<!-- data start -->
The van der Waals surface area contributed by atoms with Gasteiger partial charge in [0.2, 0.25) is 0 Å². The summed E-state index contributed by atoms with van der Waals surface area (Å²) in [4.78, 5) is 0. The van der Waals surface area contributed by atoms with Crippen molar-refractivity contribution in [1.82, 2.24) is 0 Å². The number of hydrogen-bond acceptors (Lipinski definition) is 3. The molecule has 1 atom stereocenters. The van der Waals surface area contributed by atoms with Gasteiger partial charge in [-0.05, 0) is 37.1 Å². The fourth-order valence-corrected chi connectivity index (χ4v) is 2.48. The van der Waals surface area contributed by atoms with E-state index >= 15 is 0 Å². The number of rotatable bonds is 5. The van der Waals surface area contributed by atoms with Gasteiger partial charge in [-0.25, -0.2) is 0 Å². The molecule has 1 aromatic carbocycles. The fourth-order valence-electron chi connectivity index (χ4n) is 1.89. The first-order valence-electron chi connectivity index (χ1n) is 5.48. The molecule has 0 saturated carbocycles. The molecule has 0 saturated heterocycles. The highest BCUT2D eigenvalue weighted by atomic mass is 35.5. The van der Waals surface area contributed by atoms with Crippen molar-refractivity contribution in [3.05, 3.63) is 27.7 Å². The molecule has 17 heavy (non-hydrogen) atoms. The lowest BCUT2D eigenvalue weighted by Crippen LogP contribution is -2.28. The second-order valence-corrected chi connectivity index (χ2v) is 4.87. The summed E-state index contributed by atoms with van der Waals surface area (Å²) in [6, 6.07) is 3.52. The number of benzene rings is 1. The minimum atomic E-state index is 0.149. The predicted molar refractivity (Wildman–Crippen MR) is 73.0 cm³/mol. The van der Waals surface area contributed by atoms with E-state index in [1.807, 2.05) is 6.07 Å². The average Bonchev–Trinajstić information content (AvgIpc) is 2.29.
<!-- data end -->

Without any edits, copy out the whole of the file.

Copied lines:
The van der Waals surface area contributed by atoms with Gasteiger partial charge in [0.2, 0.25) is 0 Å². The summed E-state index contributed by atoms with van der Waals surface area (Å²) in [4.78, 5) is 0. The van der Waals surface area contributed by atoms with Crippen molar-refractivity contribution in [1.82, 2.24) is 0 Å². The number of hydrogen-bond acceptors (Lipinski definition) is 3. The molecule has 1 atom stereocenters. The van der Waals surface area contributed by atoms with Gasteiger partial charge in [-0.05, 0) is 37.1 Å². The fourth-order valence-corrected chi connectivity index (χ4v) is 2.48. The van der Waals surface area contributed by atoms with E-state index >= 15 is 0 Å². The number of rotatable bonds is 5. The van der Waals surface area contributed by atoms with Gasteiger partial charge in [-0.25, -0.2) is 0 Å². The molecule has 1 aromatic carbocycles. The fourth-order valence-electron chi connectivity index (χ4n) is 1.89. The first-order valence-electron chi connectivity index (χ1n) is 5.48. The molecule has 0 saturated carbocycles. The molecule has 0 saturated heterocycles. The highest BCUT2D eigenvalue weighted by atomic mass is 35.5. The van der Waals surface area contributed by atoms with Crippen molar-refractivity contribution in [3.05, 3.63) is 27.7 Å². The molecule has 17 heavy (non-hydrogen) atoms. The lowest BCUT2D eigenvalue weighted by Crippen LogP contribution is -2.28. The second-order valence-corrected chi connectivity index (χ2v) is 4.87. The summed E-state index contributed by atoms with van der Waals surface area (Å²) in [6, 6.07) is 3.52. The number of benzene rings is 1. The minimum atomic E-state index is 0.149. The predicted molar refractivity (Wildman–Crippen MR) is 73.0 cm³/mol. The van der Waals surface area contributed by atoms with E-state index in [1.807, 2.05) is 6.07 Å². The average Bonchev–Trinajstić information content (AvgIpc) is 2.29.